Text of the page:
Real World Gardener Habitat Layers in Wildlife in Focus

July 13th, 2014

REAL WORLD GARDENER Wed. 5pm 2RRR 88.5fm Sydney, streaming live at www.2rrr.org.au and Across Australia on the Community Radio Network. www.realworldgardener.com<?xml:namespace prefix = "o" />

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The complete CRN edition of RWG is available on http://www.cpod.org.au/ , just click on 2RRR to find this week’s edition. The new theme is sung by Harry Hughes from his album Songs of the Garden. You can hear samples of the album from the website www.songsofthegarden.com

WILDLIFE IN FOCUS

with ecologist Sue Stevens

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Spotted Pardalote-photo courtesy of Geo Nature


Do you like bushwalking or just walking through a park or reserve?As you walk through do you look at all the different patterns and textures? Parks, reserves and the bush is not just groups of trees. They’re made up of many different interconnected layers of plants and animals, all with different sunlight and moisture needs.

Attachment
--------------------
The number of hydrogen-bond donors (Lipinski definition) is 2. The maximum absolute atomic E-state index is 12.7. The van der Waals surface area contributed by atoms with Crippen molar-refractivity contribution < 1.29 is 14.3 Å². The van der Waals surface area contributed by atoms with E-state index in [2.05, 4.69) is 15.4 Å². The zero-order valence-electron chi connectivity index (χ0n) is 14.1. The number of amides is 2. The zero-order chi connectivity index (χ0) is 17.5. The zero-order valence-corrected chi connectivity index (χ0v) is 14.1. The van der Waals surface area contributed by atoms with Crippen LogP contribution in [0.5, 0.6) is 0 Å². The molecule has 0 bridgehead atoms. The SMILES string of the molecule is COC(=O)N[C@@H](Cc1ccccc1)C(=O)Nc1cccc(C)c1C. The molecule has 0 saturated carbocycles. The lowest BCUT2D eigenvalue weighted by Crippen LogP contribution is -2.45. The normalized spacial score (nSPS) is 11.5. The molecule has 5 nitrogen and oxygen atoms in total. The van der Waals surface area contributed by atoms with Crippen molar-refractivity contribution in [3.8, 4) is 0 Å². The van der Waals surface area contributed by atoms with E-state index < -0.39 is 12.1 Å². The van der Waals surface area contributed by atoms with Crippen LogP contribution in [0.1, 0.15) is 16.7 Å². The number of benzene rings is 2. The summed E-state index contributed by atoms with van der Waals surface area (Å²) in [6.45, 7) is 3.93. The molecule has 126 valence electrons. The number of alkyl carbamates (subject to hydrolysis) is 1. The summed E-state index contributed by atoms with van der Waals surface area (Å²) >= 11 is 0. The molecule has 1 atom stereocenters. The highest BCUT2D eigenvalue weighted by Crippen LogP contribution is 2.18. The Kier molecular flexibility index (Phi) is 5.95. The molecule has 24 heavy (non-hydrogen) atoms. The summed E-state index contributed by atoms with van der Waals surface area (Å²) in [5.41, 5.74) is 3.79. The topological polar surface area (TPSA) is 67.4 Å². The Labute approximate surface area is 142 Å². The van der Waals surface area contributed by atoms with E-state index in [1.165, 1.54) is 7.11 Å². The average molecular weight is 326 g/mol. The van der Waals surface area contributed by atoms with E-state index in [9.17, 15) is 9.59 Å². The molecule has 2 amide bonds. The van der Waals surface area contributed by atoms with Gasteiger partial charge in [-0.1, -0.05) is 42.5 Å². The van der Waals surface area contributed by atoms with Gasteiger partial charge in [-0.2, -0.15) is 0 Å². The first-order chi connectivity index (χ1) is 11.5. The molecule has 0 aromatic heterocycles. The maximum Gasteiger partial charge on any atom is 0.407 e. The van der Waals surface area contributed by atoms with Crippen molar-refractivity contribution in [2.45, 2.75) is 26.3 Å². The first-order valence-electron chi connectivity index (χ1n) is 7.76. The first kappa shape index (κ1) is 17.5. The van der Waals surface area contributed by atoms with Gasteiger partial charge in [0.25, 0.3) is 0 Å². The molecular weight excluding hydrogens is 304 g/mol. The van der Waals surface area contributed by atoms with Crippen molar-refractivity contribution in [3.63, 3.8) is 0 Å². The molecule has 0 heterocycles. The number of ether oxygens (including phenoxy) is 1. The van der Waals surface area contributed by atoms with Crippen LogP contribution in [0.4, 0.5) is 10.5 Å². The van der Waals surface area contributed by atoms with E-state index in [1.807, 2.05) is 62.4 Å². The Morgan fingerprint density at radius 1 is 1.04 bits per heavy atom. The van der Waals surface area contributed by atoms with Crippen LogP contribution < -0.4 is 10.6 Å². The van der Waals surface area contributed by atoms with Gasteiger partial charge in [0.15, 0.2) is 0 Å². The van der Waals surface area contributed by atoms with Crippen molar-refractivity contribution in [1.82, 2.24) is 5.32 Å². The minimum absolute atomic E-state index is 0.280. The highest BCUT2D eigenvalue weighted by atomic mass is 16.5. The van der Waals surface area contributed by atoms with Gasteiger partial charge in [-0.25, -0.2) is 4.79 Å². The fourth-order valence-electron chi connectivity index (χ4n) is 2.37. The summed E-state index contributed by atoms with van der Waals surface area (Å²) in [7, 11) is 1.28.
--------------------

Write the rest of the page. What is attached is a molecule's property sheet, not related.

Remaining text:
Did you know that there were so many layers within a forest, or bushland that birds occupy.
Not just the two or three that are most obvious.

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Spangled Drongo-photo Geo Nature

Within this layered structure of plants in the bush or reserve live a vast number of birds and insects.
These animals also occupy different positions in the various layers of trees shrubs and groundcovers.
For example, the White Browed Scrub Wren lives in thick bush, but the grey fantail prefers thin bush.
Within the tree layers there's top, middle and the trunk that could be occupied by tree creepers, spangled, spangled drongos and spotted pardalotes right at the top.
Some birds live at the tops of the trees and feed on berries, while others, collect insects from the bush floor.

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Red Browed Finch feeding on grass seeds-photo Geo Nature

Some insects live high in the different trees, feeding on leaves or other insects, some live in rotted logs, while others, find their habitat in the leaf litter on the forest or bush floor.
Then there's water birds,-shore birds, waders and pelagic birds which are those sea birds that don't come to shore.
If you have any questions about birds that occupy different habitat layers or have a photo to send it, drop us a line to realworldgardener@gmail.com or write in to 2RRR P.O. Box 644 Gladesville NSW 1675.

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